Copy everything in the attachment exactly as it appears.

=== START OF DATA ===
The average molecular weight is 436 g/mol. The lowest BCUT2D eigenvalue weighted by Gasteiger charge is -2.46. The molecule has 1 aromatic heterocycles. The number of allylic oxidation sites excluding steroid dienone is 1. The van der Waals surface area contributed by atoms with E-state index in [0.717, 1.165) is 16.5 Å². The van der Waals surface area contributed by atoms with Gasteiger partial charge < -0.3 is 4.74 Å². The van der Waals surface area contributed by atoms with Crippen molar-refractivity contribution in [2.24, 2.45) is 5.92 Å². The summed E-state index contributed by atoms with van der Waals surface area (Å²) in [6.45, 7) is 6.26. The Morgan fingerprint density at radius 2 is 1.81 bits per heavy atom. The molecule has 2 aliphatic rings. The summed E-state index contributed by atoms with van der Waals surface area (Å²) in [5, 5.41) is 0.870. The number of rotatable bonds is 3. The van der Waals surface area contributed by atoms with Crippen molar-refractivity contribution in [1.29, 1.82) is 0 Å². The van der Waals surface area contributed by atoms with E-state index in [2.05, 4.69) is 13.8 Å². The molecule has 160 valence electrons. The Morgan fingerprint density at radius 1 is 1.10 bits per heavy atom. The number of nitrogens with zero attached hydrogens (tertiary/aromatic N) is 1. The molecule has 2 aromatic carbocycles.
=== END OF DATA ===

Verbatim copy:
The average molecular weight is 436 g/mol. The lowest BCUT2D eigenvalue weighted by Gasteiger charge is -2.46. The molecule has 1 aromatic heterocycles. The number of allylic oxidation sites excluding steroid dienone is 1. The van der Waals surface area contributed by atoms with E-state index in [0.717, 1.165) is 16.5 Å². The van der Waals surface area contributed by atoms with Gasteiger partial charge < -0.3 is 4.74 Å². The van der Waals surface area contributed by atoms with Crippen molar-refractivity contribution in [2.24, 2.45) is 5.92 Å². The summed E-state index contributed by atoms with van der Waals surface area (Å²) in [6.45, 7) is 6.26. The Morgan fingerprint density at radius 2 is 1.81 bits per heavy atom. The molecule has 2 aliphatic rings. The summed E-state index contributed by atoms with van der Waals surface area (Å²) in [5, 5.41) is 0.870. The number of rotatable bonds is 3. The van der Waals surface area contributed by atoms with Crippen molar-refractivity contribution in [1.29, 1.82) is 0 Å². The van der Waals surface area contributed by atoms with E-state index in [2.05, 4.69) is 13.8 Å². The molecule has 160 valence electrons. The Morgan fingerprint density at radius 1 is 1.10 bits per heavy atom. The number of nitrogens with zero attached hydrogens (tertiary/aromatic N) is 1. The molecule has 2 aromatic carbocycles.